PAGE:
Summary

During 2 lively days of discussion, it became apparent that predictive tests that enable cancer treatments to be tailored to the highly specific biochemical abnormalities that underlie a tumor, rather than to the more general pathology, hold great promise for making cancer therapy more safe and effective. These tests can be more predictive of treatment response than standard clinical prognostics, and have already become part of standard clinical practice for some cancers and cancer drugs. However, in order to realize the promise of personalized cancer medicine, a number of obstacles need to be overcome, including technological, regulatory, and reimbursement hurdles.

On the technological side, speakers and participants noted that the research community needs to improve its understanding of genetic pathways and how predictive tests work. It also needs to develop superior methods of predictive test validation, improve test reliability, and advance how predictive tests are used in clinical decision making. In addition, methods for codeveloping biomarkers concurrently with targeted drugs need improvement.

Many workshop participants expressed concern about the disparities in the regulation of laboratory-developed tests and FDA-approved tests. This lack of a well-defined process for biomarker development, validation, qualification, and use has reduced interest and investment in developing predictive tests. Speakers and participants suggested that the regulatory system needs to be dynamic and able to adapt to rapid changes in technology.



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Summary D uring 2 lively days of discussion, it became apparent that pre- dictive tests that enable cancer treatments to be tailored to the highly specific biochemical abnormalities that underlie a tumor, rather than to the more general pathology, hold great promise for making cancer therapy more safe and effective. These tests can be more predictive of treatment response than standard clinical prognostics, and have already become part of standard clinical practice for some cancers and cancer drugs. However, in order to realize the promise of personalized cancer medicine, a number of obstacles need to be overcome, including technological, regula- tory, and reimbursement hurdles. On the technological side, speakers and participants noted that the research community needs to improve its understanding of genetic pathways and how predictive tests work. It also needs to develop superior methods of predictive test validation, improve test reliability, and advance how predictive tests are used in clinical decision making. In addition, methods for codeveloping biomarkers concurrently with targeted drugs need improvement. Many workshop participants expressed concern about the disparities in the regulation of laboratory-developed tests and FDA-approved tests. This lack of a well-defined process for biomarker development, validation, quali- fication, and use has reduced interest and investment in developing predic- tive tests. Speakers and participants suggested that the regulatory system needs to be dynamic and able to adapt to rapid changes in technology.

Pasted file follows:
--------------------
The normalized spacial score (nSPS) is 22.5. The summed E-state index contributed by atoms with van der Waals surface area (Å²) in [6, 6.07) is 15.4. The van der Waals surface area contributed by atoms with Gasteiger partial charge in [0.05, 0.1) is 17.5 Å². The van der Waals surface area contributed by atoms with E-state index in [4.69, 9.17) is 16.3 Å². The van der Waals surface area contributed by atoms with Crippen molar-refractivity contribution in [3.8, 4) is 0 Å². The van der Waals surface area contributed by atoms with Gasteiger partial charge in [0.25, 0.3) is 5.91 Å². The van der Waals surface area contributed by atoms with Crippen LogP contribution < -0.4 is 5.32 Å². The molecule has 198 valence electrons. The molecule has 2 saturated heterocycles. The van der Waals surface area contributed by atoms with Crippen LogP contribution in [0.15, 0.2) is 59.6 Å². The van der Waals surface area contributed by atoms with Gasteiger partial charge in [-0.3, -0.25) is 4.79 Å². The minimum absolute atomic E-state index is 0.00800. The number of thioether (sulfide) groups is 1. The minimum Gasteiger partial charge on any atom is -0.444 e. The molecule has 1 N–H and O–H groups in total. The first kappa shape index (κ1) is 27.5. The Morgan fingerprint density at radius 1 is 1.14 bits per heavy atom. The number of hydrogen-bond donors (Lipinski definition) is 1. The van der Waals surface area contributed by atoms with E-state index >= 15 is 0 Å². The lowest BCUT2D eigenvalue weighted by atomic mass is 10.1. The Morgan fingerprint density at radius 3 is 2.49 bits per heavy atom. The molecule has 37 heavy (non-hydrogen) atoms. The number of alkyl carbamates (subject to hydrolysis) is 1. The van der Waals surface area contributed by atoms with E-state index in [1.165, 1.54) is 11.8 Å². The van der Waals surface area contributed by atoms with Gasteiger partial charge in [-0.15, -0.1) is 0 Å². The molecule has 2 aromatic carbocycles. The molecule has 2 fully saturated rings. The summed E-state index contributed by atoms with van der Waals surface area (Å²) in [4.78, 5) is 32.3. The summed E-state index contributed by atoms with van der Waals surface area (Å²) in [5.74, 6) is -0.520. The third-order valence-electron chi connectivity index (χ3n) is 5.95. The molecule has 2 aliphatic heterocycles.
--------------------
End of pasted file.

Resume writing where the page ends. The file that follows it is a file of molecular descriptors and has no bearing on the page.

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 PERSONALIZED MEDICINE IN ONCOLOGY Finally, speakers and participants proposed that the reimbursement sys- tem needs to be adjusted to reward the development and use of high-quality predictive tests. The current reimbursement system of coding, bundling of payments, and using a fixed-fee schedule for predictive tests discourages test innovation; does not adequately recognize the clinical importance of predic- tive tests; and is not value based. An IOM committee will examine these issues further, and develop consensus-based recommendations for moving the field of personalized medicine forward.